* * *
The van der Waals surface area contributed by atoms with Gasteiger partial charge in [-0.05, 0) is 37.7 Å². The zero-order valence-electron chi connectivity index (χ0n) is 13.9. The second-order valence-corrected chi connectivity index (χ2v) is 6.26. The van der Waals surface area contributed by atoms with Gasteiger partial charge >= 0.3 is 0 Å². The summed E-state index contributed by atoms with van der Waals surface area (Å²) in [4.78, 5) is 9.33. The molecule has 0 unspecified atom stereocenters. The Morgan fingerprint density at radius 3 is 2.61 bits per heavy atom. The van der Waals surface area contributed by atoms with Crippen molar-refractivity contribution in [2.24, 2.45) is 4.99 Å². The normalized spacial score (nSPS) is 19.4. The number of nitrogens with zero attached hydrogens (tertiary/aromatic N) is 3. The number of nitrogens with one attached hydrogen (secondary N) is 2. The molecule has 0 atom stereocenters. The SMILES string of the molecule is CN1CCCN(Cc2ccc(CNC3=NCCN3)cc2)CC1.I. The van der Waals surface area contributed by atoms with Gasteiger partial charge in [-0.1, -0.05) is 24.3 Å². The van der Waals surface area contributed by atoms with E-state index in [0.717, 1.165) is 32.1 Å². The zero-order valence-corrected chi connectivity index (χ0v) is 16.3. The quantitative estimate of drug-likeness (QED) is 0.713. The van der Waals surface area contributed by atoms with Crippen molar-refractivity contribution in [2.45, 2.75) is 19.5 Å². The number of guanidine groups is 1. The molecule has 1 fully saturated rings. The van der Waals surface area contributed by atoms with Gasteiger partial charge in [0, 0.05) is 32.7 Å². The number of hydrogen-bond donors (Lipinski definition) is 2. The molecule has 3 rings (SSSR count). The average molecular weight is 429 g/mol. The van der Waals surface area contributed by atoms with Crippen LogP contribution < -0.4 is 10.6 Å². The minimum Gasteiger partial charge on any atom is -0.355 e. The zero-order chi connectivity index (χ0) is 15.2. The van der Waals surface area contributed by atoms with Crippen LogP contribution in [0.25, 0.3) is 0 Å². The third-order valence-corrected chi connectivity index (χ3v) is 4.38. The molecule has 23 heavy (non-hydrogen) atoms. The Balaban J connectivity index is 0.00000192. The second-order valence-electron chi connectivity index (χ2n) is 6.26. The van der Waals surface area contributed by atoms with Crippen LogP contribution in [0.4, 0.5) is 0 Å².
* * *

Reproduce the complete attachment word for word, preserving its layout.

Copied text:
The van der Waals surface area contributed by atoms with Gasteiger partial charge in [-0.05, 0) is 37.7 Å². The zero-order valence-electron chi connectivity index (χ0n) is 13.9. The second-order valence-corrected chi connectivity index (χ2v) is 6.26. The van der Waals surface area contributed by atoms with Gasteiger partial charge >= 0.3 is 0 Å². The summed E-state index contributed by atoms with van der Waals surface area (Å²) in [4.78, 5) is 9.33. The molecule has 0 unspecified atom stereocenters. The Morgan fingerprint density at radius 3 is 2.61 bits per heavy atom. The van der Waals surface area contributed by atoms with Crippen molar-refractivity contribution in [2.24, 2.45) is 4.99 Å². The normalized spacial score (nSPS) is 19.4. The number of nitrogens with zero attached hydrogens (tertiary/aromatic N) is 3. The number of nitrogens with one attached hydrogen (secondary N) is 2. The molecule has 0 atom stereocenters. The SMILES string of the molecule is CN1CCCN(Cc2ccc(CNC3=NCCN3)cc2)CC1.I. The van der Waals surface area contributed by atoms with Gasteiger partial charge in [-0.1, -0.05) is 24.3 Å². The van der Waals surface area contributed by atoms with E-state index in [0.717, 1.165) is 32.1 Å². The zero-order valence-corrected chi connectivity index (χ0v) is 16.3. The quantitative estimate of drug-likeness (QED) is 0.713. The van der Waals surface area contributed by atoms with Crippen molar-refractivity contribution in [2.45, 2.75) is 19.5 Å². The number of guanidine groups is 1. The molecule has 1 fully saturated rings. The van der Waals surface area contributed by atoms with Gasteiger partial charge in [0, 0.05) is 32.7 Å². The number of hydrogen-bond donors (Lipinski definition) is 2. The molecule has 3 rings (SSSR count). The average molecular weight is 429 g/mol. The van der Waals surface area contributed by atoms with Crippen LogP contribution < -0.4 is 10.6 Å². The minimum Gasteiger partial charge on any atom is -0.355 e. The zero-order chi connectivity index (χ0) is 15.2. The van der Waals surface area contributed by atoms with Crippen LogP contribution in [0.25, 0.3) is 0 Å². The third-order valence-corrected chi connectivity index (χ3v) is 4.38. The molecule has 23 heavy (non-hydrogen) atoms. The Balaban J connectivity index is 0.00000192. The second-order valence-electron chi connectivity index (χ2n) is 6.26. The van der Waals surface area contributed by atoms with Crippen LogP contribution in [0.4, 0.5) is 0 Å².